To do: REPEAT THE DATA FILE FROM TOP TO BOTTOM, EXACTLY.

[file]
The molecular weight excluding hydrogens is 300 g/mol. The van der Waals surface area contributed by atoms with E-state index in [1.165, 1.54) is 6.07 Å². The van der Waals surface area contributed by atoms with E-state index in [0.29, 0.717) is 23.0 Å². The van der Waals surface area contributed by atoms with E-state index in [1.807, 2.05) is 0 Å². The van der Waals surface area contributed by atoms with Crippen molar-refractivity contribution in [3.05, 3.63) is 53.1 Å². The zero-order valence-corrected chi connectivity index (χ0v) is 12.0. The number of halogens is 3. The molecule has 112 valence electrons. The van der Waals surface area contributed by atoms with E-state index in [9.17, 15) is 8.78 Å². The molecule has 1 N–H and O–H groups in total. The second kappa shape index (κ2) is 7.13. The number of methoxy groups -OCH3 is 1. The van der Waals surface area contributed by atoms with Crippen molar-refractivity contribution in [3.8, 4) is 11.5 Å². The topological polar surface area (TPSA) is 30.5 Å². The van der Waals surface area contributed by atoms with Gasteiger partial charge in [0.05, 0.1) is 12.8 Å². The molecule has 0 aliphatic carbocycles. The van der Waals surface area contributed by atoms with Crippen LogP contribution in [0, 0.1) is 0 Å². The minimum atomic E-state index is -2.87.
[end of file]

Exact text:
The molecular weight excluding hydrogens is 300 g/mol. The van der Waals surface area contributed by atoms with E-state index in [1.165, 1.54) is 6.07 Å². The van der Waals surface area contributed by atoms with E-state index in [0.29, 0.717) is 23.0 Å². The van der Waals surface area contributed by atoms with E-state index in [1.807, 2.05) is 0 Å². The van der Waals surface area contributed by atoms with Crippen molar-refractivity contribution in [3.05, 3.63) is 53.1 Å². The zero-order valence-corrected chi connectivity index (χ0v) is 12.0. The number of halogens is 3. The molecule has 112 valence electrons. The van der Waals surface area contributed by atoms with E-state index in [9.17, 15) is 8.78 Å². The molecule has 1 N–H and O–H groups in total. The second kappa shape index (κ2) is 7.13. The number of methoxy groups -OCH3 is 1. The van der Waals surface area contributed by atoms with Crippen molar-refractivity contribution in [3.8, 4) is 11.5 Å². The topological polar surface area (TPSA) is 30.5 Å². The van der Waals surface area contributed by atoms with Gasteiger partial charge in [0.05, 0.1) is 12.8 Å². The molecule has 0 aliphatic carbocycles. The van der Waals surface area contributed by atoms with Crippen LogP contribution in [0, 0.1) is 0 Å². The minimum atomic E-state index is -2.87.